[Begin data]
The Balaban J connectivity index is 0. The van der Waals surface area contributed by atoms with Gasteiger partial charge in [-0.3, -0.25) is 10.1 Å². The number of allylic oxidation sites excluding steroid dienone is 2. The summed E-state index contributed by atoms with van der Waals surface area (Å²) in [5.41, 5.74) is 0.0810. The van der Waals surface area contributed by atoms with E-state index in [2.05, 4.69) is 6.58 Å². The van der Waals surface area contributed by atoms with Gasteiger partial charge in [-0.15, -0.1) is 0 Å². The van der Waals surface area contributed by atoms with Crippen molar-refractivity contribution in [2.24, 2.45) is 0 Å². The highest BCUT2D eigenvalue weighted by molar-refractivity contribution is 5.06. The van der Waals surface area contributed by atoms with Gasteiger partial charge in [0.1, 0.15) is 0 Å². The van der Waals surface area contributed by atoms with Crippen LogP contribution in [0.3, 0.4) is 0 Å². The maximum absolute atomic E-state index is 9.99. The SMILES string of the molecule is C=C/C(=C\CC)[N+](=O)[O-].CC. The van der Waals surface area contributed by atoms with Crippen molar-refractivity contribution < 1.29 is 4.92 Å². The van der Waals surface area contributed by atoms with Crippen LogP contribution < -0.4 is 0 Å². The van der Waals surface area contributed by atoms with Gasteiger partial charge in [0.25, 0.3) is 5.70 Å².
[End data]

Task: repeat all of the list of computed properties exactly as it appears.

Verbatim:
The Balaban J connectivity index is 0. The van der Waals surface area contributed by atoms with Gasteiger partial charge in [-0.3, -0.25) is 10.1 Å². The number of allylic oxidation sites excluding steroid dienone is 2. The summed E-state index contributed by atoms with van der Waals surface area (Å²) in [5.41, 5.74) is 0.0810. The van der Waals surface area contributed by atoms with E-state index in [2.05, 4.69) is 6.58 Å². The van der Waals surface area contributed by atoms with Gasteiger partial charge in [-0.15, -0.1) is 0 Å². The van der Waals surface area contributed by atoms with Crippen molar-refractivity contribution in [2.24, 2.45) is 0 Å². The highest BCUT2D eigenvalue weighted by molar-refractivity contribution is 5.06. The van der Waals surface area contributed by atoms with Gasteiger partial charge in [0.1, 0.15) is 0 Å². The van der Waals surface area contributed by atoms with Crippen LogP contribution in [0.3, 0.4) is 0 Å². The maximum absolute atomic E-state index is 9.99. The SMILES string of the molecule is C=C/C(=C\CC)[N+](=O)[O-].CC. The van der Waals surface area contributed by atoms with Crippen molar-refractivity contribution < 1.29 is 4.92 Å². The van der Waals surface area contributed by atoms with Crippen LogP contribution < -0.4 is 0 Å². The van der Waals surface area contributed by atoms with Gasteiger partial charge in [0.25, 0.3) is 5.70 Å².